Misunderestimating Bush and Cheney

November 4, 2013 Topics: The PresidencyPolitics Regions: United States

Misunderestimating Bush and Cheney

Mini Teaser: George W. was no puppet of his Vice President—and for better or worse, we're still living in the world he built.

by Author(s): Christian Caryl

BAKER HAS done a tremendous job of knitting together the disparate strains of a complex and multilayered narrative. For all its density, the book proceeds at a beach-read velocity that makes it a pleasure to peruse. Especially enjoyable is Baker’s commendable urge to puncture many of the easy myths that still surround the Bush years. (Baker rightly points out that Bush administration hard-liners were not the only ones who genuinely believed that Saddam still had a WMD arsenal, though he also shows how the White House’s determination to prove its case ended up distorting the intelligence and, thus, the case that it made to the world.) Anyone who reads it will come away from this account with their understanding of the period greatly increased—which, after all, is just what a history like this is supposed to accomplish.

It hardly comes as a surprise that a book of such vast scope should leave its share of loose ends. Despite his detailed treatment of the causes of the Iraq War, Baker is a bit too offhanded about its ultimate consequences. He dutifully mentions the number of U.S. and Iraqi dead and essentially leaves it at that. But that really isn’t enough. He doesn’t touch upon how the invasion and its aftermath devastated Iraqi society, vastly strengthening Iran’s position in the region and creating a whole new generation of battle-hardened jihadis who will bedevil the United States for years to come. (Many of them are currently fighting in Syria.) Nor does he dwell on the lingering damage to the U.S. military, the many thousands of U.S. service members left disabled or the immense cost to the American economy. As far as the latter is concerned, some recent estimates put the total at some three trillion dollars—money that might have come in handy during the recent (and continuing) economic unpleasantness. Nor, indeed, does Baker spend quite as much time as he might have on the economic policies of Bush and Cheney and the measures they took that increased the nation’s vulnerability to the shocks that led to the Great Recession. If he can manage to flesh out some of these darker aspects of the Bush-Cheney legacy in later editions, Baker might well claim to have written the definitive account of the period. Even in its current form, though, his book is a remarkable achievement.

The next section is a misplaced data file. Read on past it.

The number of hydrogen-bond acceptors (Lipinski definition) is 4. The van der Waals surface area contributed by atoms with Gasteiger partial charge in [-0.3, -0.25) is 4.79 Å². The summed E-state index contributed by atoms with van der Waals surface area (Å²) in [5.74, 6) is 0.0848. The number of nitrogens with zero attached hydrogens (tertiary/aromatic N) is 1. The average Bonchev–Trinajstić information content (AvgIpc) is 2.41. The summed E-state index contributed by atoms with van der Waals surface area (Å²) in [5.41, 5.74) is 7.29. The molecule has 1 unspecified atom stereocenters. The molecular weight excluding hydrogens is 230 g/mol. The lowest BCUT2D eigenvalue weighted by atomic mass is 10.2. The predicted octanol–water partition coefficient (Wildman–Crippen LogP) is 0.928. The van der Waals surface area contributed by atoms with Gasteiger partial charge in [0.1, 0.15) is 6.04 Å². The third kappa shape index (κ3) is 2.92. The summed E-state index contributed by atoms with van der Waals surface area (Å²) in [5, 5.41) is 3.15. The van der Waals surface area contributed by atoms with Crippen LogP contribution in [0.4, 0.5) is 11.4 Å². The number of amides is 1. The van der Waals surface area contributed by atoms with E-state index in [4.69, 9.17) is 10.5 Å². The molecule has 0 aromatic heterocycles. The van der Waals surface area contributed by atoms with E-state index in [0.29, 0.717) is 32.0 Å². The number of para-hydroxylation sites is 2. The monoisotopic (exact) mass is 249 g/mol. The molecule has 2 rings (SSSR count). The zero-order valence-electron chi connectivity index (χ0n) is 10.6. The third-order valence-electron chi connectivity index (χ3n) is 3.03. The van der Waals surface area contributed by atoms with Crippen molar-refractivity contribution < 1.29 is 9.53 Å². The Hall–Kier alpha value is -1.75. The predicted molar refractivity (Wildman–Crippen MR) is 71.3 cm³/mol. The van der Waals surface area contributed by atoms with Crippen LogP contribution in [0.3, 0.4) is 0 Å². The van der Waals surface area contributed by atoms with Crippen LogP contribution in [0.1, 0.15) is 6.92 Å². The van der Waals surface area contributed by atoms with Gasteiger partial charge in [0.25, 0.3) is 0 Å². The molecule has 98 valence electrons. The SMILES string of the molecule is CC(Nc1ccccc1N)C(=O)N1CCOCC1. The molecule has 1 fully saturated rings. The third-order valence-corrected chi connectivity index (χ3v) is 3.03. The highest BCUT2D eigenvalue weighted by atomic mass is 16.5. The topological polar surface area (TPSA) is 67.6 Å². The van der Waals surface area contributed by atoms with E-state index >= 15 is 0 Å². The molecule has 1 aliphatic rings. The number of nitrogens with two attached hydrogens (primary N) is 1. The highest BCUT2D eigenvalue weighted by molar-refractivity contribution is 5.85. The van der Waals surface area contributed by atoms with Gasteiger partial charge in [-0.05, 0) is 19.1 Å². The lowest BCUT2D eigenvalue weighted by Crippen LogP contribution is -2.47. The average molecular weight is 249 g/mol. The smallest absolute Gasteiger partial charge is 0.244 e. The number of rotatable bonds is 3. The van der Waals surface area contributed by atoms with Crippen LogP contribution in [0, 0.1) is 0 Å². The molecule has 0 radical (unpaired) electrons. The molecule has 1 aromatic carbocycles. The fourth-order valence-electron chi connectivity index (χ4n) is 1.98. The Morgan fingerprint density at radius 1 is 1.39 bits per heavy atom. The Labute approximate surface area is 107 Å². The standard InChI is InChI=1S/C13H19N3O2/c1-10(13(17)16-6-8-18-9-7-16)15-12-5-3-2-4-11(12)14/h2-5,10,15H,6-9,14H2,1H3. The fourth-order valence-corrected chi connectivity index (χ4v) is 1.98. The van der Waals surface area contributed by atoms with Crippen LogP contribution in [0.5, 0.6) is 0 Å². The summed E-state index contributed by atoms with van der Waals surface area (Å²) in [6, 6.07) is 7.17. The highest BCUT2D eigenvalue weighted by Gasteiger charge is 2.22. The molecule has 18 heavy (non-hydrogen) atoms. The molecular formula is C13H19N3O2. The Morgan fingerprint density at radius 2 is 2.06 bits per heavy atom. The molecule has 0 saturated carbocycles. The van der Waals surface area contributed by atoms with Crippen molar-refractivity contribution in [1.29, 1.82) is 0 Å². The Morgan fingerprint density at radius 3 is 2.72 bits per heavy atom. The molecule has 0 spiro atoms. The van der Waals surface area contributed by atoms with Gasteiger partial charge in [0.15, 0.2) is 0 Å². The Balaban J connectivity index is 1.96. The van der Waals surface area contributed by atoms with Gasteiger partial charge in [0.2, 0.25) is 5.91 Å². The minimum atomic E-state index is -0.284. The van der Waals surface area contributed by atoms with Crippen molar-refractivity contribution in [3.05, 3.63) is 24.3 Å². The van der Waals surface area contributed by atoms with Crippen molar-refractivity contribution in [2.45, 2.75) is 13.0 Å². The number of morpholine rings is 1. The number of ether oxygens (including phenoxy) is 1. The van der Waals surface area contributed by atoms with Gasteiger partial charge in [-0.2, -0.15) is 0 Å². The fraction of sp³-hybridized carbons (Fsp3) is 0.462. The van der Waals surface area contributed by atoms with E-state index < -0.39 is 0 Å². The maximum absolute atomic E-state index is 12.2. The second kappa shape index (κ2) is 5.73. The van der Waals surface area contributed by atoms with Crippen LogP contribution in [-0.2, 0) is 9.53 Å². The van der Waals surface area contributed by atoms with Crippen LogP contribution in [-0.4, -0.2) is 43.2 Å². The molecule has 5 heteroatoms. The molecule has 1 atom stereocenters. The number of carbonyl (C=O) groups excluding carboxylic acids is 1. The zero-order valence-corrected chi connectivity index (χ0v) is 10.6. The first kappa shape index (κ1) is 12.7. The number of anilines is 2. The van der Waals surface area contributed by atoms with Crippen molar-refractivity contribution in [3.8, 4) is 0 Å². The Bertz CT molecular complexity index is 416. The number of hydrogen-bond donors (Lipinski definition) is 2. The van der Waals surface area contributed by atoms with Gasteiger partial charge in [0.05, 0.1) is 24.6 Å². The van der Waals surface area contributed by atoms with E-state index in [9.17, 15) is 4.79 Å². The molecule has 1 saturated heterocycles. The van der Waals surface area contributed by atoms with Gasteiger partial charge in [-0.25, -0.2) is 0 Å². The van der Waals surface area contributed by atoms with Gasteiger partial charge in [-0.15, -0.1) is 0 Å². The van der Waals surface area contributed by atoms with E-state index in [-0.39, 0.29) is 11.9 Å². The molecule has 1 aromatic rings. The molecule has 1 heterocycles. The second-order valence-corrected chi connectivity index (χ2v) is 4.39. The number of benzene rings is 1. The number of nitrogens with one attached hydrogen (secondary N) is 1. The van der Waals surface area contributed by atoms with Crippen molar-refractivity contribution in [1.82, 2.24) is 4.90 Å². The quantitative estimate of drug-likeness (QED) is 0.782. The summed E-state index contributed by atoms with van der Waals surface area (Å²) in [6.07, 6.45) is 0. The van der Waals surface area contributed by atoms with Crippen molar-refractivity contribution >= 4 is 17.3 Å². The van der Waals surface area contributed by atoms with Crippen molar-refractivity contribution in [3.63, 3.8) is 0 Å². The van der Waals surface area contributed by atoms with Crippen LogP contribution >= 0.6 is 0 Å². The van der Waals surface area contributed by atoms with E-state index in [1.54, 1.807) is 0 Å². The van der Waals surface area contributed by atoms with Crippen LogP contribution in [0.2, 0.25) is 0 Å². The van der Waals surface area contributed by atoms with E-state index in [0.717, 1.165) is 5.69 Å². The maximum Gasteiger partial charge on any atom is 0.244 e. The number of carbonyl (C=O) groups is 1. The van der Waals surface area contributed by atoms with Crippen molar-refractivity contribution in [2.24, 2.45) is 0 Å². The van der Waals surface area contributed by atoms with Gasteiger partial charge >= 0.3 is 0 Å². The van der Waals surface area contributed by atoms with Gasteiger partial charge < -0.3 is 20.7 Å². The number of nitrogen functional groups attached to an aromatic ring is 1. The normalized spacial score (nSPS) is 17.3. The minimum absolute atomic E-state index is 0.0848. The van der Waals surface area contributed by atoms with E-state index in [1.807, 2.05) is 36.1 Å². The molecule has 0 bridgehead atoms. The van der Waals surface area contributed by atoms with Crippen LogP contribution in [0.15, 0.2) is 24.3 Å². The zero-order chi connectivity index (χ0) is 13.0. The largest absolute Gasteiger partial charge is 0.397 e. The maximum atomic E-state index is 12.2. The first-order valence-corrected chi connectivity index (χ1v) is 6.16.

Christian Caryl is a senior fellow at the Legatum Institute in London and a contributing editor at The National Interest and Foreign Policy.

Pullquote: There is no evidence that Cheney ever succeeded in persuading Bush to adopt positions that he wasn't already inclined to accept; there are, however, quite a few cases where Bush defied him.Image: Essay Types: Book Review